Oh, trilogies! How you beguile me. Spending more time with beloved characters is a siren’s song. More often than not I just want closure. Can’t we find satisfying conclusions without the bloated second and third course? I long for the days when one novel was enough. When writers like Joanna Russ and Robert Heinlein challenged themselves and their readers with something different every time out. How have we come to a day where the default is a regurgitation of sameness for three volumes (or more)?
I have a theory, but it’s going to take me a little while to get there… bear with me.
It’s often assumed the trilogy is a relic of J.R.R. Tolkien’s The Lord of the Rings. Assumptions are often wrong, like the time I assumed cod pieces were appropriate work attire. Tolkien’s novels were published as a trilogy, although it had nothing to do with how Tolkien wanted his story told. It wasn’t even a marketing decision by his publisher. Rather, it was a reality of the time. Paper shortages abounded in post-war England and disposable income was tight. Releasing the novel in three installments kept prices low.
Another problem in the theory is Tolkien absolutely viewed The Simarillion as part of the novel. He wanted it published alongside Lord of the Rings. The facts line up to make Tolkien’s iconic work either an absurdly long single novel, a duology, or a prologue plus six books and five appendices. There’s also a chance all that was concocted to protect Tolkien from the hordes of deranged readers (or just me) from heckling him in the netherworld about run-on series with no hope of ending. More likely, the concept of the trilogy never entered the wizened master’s mind.
It doesn’t mean that today’s authors and editors aren’t still influenced by Lord of the Rings’ final form. Let’s assume for a moment they aren’t. I’ll come back to it though, I promise.
In truth, the trilogy is far older than Tolkien, harkening back to the earliest forms of fiction. In the Dionysian festivals of ancient Greece, trilogies of plays were performed. The Oresteia is the only surviving trilogy of the time, reportedly performed for the first time at the festival in Athens in 458 BC. Around the same time in India, Mahabharata was written. Or at least Wikipedia tells me this is true. More recently, Henryk Sienkiewicz, who later won a Nobel Prize for literature, wrote a series of three books called, with no irony intended, The Trilogy. The first, By Fire and Sword, was published in 1884. I could keep doing this, but I think I’ve made the point—trilogies have been here for a long time.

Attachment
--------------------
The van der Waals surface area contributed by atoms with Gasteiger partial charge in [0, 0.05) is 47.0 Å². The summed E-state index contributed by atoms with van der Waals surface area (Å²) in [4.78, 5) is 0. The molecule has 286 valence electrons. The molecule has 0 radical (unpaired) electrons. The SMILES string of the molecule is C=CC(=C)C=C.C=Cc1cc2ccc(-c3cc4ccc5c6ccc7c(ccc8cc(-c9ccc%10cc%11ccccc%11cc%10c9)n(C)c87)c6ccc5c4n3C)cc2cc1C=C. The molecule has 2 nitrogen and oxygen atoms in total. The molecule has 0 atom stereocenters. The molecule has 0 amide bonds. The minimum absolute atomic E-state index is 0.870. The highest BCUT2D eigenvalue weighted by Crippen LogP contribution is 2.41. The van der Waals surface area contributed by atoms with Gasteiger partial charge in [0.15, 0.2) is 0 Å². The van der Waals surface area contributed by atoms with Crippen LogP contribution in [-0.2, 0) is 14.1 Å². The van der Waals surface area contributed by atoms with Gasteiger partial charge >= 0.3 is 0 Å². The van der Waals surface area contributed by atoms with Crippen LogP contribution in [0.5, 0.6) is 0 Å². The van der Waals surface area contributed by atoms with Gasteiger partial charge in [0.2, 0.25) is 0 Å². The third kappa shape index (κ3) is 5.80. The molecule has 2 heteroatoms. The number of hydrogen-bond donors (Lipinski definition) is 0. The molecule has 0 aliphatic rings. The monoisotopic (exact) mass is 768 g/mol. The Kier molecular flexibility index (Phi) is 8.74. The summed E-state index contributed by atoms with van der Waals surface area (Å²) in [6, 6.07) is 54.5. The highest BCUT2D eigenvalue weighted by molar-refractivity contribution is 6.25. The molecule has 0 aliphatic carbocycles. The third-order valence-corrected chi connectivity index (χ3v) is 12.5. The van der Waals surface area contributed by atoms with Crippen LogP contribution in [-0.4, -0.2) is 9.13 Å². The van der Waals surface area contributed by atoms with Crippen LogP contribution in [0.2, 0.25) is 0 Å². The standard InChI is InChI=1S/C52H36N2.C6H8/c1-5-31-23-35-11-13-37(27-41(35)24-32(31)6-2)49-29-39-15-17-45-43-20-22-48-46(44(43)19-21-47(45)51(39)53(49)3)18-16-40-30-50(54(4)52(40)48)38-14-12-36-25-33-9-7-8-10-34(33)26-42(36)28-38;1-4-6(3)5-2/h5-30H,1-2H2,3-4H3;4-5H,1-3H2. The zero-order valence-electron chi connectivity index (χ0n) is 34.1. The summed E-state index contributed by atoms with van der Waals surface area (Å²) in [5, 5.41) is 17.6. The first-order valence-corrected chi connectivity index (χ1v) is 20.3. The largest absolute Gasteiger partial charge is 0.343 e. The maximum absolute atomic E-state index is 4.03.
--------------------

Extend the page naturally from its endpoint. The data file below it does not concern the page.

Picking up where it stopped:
Why though? The most obvious answer is it simply mirrors the three act structure proposed by Aristotle. Simply put, the Greek thinker described stories as having a beginning, middle, and end. A more fleshed out description would call it Set up, Conflict, and Resolution. Perhaps the trilogy is merely a reflection of that, in which each novel represents one of the three acts as Chevy Chase is the Dusty Bottoms of the Three Amigos (that metaphor makes no sense, but Dusty Bottoms). This seems like a logical explanation. It also seems far too easy. There’s no why. And while you can convict someone of a crime without motive, it sure helps to know why someone chased Elizabeth Bear around with French baguette at WorldCon. (Ok, this didn’t happen.)
The answer must be a psychological or physical reality of the human brain. It may be a leap of logic, but there’s such a preponderance of trilogies that there must be more weight behind their existence than mere historical precedent. I present the Rule of Three. When a celebrity dies we always presume two more will be on their way. Our speech patterns often use threes—ready, set, go. Good, bad, and ugly. The third time’s the charm. Lift on three. Ready, aim, fire. You see where I’m going. The Rule of Three presumes that everything memorable and effective happens in threes. But, once again, there’s the nagging question—why?